Miniature Young Solitary Practitioner Witch Altar ~ 1:12th Scale
Miniature Young Solitary Practitioner Witch Altar ~ 1:12th Scale
“A Little Tale”… Everyone, especially big metropolitan city dwellers, think that living in a small town is idyllic. They believe it must be wonderful knowing all your neighbors, visiting them, socializing with them, knowing the local law enforcement, the teachers, coaching soccer, in walking distance of the Post Office, and feeling safe. Well, nothing could be farther from the truth. I know because I live in a small town. My family has lived here for generations and generations before me. No one ever thinks of living anywhere else. Most small towns think small. Why? Well, it may be because the small town inhabitants stay in their small town, isolated, and never learn or experience anything new from “the outside world”. So, they hold the same beliefs as their parents did and their grandparents. Nothing ever changes and they like it that way. Plus, everyone does not get along as one would imagine in a small town. It is not like living in a Thomas Kincaid painting. Everyone knows all your business and there are no secrets. Plus, once you are pegged a certain way, that is how people think of you your entire life. So, if the town sees you as a nerd, well, you will always be the town nerd. They do not question anything and have no desire to learn more or challenge their beliefs. They are content to be the same. Well, not me. I don’t belong here and I can’t figure out how I ended up being born here. I plan to get out. But, until then, I am learning all I can and expanding what I believe. We have a library, if you can call it that, but, it is really a joke. It is attached to Ed’s gas station over on Elm Road by the big oak and there are probably only 150 or so books in it. And, as far as computers go, I think three people in the whole town own one and they are really really old. If anyone knew what I was studying, well, I shudder to think. Ever since I was a little girl, I knew I was different and I believed in different things. I am fascinated by the moon and nature. I always felt myself being drawn to witchcraft. So, since there are no witches in this small town and I don’t want anybody to know or even suspect, last summer, I went to one of the nearest big cities and they had a Barnes and Noble bookstore. Boy, I could not believe all the books, ideas, concepts, art, and music. And, there were so many books on witchcraft, it took me hours to pick the right one so I could learn it and practice it on my own until I got out of my town. I have to study and practice in secret. It’s funny; no one pays attention to you until you have a secret. It is as if they can smell it on you. Then, all of a sudden, everyone’s eyes are on your every move. Nobody really paid much attention to me until I came back from the city that summer. Then, everyone seemed to be curious about me. Maybe I smelled to them like a person from “the outside world”. I live with my Dad. My Mom died years ago and my Dad works long hours in his pizza parlor. That is good for me because I am home alone a lot and I can study my craft and practice it. I was able to get some items for my altar the second time I went to the big city. When my Dad’s at work, I set up my altar with what I have acquired so far and practice my spell work. My altar, which is really a table that I painted and decorated myself, has really beautiful things on it. I made sure to buy really nice things, but, it does not have all the items a real witch has. But, nonetheless, it is a good one. I consecrated it and it I love it. It is set up and hidden in the back of my closet in my bedroom. I study the moon, the seasons, and I, quietly to myself, observe the Sabbaths. I have my book on witchcraft practically memorized, which makes me think the Goddess is proud of me. I pray to her to help me get out of this town soon and I think I will. I have a new confidence about me. Finally, I am evolving into who I really am. And, when I leave this place, I will be able to practice my religion freely and openly away from spying eyes and judgmental people. ~ Marsha J. West, Author Note: This is my original “A Little Tale”. It is my personal creative property and is not to be stolen, copied or reprinted in any medium without prior approval from me. Sold.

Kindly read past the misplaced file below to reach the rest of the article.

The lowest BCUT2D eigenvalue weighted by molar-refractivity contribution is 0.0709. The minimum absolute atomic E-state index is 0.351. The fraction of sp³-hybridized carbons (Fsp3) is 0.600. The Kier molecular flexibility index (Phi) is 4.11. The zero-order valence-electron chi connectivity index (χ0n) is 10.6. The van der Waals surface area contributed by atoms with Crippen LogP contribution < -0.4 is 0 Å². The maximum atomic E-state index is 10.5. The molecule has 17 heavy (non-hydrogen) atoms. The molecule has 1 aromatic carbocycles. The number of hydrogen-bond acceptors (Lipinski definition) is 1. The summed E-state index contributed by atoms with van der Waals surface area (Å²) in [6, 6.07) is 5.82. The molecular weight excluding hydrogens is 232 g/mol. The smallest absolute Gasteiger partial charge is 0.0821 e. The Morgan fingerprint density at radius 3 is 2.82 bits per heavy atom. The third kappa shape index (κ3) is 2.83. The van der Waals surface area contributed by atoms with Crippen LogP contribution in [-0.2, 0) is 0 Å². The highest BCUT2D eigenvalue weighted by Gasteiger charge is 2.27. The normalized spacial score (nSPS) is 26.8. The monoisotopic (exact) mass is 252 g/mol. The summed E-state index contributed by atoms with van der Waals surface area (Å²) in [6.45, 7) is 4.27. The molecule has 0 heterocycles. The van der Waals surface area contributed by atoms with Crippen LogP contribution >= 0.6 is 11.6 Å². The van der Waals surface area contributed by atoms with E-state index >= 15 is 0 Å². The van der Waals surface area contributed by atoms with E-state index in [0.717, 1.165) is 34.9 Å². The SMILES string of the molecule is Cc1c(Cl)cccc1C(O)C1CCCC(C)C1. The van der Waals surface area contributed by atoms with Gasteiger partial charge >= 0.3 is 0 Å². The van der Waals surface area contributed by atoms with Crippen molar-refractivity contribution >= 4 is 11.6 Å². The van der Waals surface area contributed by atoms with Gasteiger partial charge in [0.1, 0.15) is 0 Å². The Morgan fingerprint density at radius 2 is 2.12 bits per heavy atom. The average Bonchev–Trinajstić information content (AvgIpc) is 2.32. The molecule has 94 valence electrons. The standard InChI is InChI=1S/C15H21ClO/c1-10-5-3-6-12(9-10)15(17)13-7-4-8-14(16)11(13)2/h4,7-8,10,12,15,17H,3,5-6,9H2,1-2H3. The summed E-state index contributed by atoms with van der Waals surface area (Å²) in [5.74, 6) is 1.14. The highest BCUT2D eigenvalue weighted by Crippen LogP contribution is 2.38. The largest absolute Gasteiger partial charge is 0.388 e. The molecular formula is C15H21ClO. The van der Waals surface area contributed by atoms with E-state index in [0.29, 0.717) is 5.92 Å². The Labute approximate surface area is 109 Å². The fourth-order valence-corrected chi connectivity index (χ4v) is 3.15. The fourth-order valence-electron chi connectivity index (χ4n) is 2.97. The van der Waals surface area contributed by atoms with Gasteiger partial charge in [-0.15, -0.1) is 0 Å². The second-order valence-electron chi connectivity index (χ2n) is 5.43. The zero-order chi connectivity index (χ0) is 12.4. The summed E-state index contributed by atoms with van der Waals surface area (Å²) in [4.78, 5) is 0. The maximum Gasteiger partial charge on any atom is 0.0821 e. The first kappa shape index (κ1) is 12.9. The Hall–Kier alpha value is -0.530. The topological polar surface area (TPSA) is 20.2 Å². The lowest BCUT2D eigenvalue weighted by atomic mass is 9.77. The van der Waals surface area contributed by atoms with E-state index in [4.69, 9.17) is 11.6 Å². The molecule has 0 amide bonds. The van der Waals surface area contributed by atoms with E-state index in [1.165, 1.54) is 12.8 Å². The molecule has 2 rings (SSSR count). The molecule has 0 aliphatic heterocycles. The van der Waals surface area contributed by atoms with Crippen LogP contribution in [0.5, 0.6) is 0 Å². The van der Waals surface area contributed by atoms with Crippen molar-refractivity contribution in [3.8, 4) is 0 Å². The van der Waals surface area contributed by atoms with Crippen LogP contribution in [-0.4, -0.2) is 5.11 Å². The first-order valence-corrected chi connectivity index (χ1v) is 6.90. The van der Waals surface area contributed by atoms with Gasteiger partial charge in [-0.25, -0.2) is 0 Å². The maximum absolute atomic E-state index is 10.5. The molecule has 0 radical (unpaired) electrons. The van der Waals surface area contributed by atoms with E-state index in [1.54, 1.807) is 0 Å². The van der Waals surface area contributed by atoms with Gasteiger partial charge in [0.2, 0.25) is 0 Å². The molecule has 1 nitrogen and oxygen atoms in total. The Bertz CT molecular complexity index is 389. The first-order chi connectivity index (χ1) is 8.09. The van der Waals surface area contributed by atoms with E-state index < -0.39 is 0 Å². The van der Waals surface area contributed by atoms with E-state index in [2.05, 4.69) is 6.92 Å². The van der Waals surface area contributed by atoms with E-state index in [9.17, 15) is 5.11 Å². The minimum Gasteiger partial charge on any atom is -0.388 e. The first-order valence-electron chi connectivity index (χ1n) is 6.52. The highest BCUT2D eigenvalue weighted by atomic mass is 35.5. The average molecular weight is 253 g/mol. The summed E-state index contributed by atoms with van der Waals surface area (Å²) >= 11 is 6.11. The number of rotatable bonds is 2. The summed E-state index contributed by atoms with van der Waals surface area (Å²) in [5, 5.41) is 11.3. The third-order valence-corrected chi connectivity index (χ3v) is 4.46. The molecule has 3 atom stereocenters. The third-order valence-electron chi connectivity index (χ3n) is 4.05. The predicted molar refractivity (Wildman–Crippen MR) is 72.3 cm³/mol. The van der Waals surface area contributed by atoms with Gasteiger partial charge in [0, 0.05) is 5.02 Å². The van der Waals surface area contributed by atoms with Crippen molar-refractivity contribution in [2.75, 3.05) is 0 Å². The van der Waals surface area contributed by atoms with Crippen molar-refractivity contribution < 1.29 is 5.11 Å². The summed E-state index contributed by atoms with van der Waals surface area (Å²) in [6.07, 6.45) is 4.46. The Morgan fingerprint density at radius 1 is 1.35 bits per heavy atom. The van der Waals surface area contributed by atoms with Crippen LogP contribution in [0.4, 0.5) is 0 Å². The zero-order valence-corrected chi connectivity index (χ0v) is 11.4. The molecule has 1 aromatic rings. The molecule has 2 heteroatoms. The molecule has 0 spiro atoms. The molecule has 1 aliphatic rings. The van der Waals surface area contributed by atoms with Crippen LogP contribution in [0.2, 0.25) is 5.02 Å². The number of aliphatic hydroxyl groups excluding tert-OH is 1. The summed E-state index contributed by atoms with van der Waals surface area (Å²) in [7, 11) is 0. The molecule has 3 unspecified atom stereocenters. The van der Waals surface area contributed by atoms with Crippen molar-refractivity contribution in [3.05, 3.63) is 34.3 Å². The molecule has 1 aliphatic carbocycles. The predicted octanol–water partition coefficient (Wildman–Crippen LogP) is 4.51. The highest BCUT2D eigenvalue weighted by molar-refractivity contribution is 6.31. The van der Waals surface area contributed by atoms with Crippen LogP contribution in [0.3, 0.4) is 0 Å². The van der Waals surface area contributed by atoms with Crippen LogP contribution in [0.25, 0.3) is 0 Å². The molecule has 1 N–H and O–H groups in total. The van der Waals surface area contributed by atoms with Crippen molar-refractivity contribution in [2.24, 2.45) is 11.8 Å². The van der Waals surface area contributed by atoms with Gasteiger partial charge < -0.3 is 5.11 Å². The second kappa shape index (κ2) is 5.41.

small scale bedroom furniture
small scale bedroom furniture
Storage Cube Ottoman in Natural
39-5(Natural) This beautifully handcrafted ottoman brings style and class to any room. Its thick foam padding is perfect for giving the legs a rest while sitting in your favorite chair. The top opens for storage of magazines or various other items. Spot clean only. Features: -100pct polyester fabric -Polyurethane dacron foam -Opening top for storage -Overall Dimensions:16'' H x 19'' W x 19'' D -Storage Dimensions: 16'' H x 16'' W x 9.5'' D Cleaning Code -S To prevent overall soil, frequent vacuuming or light brushing to remove dust and grime is recommended. Spot clean using a mild water-free solvent or dry cleaning product. Clean only in a well ventilated room and avoid any product containing carbon tetrachloride which is highly toxic. Pretest small area before proceeding. Cleaning by a professional furniture cleaning service only is recommended. Please note: This item can not be cancelled after 48 hours of purchase due to the custom nature of the product.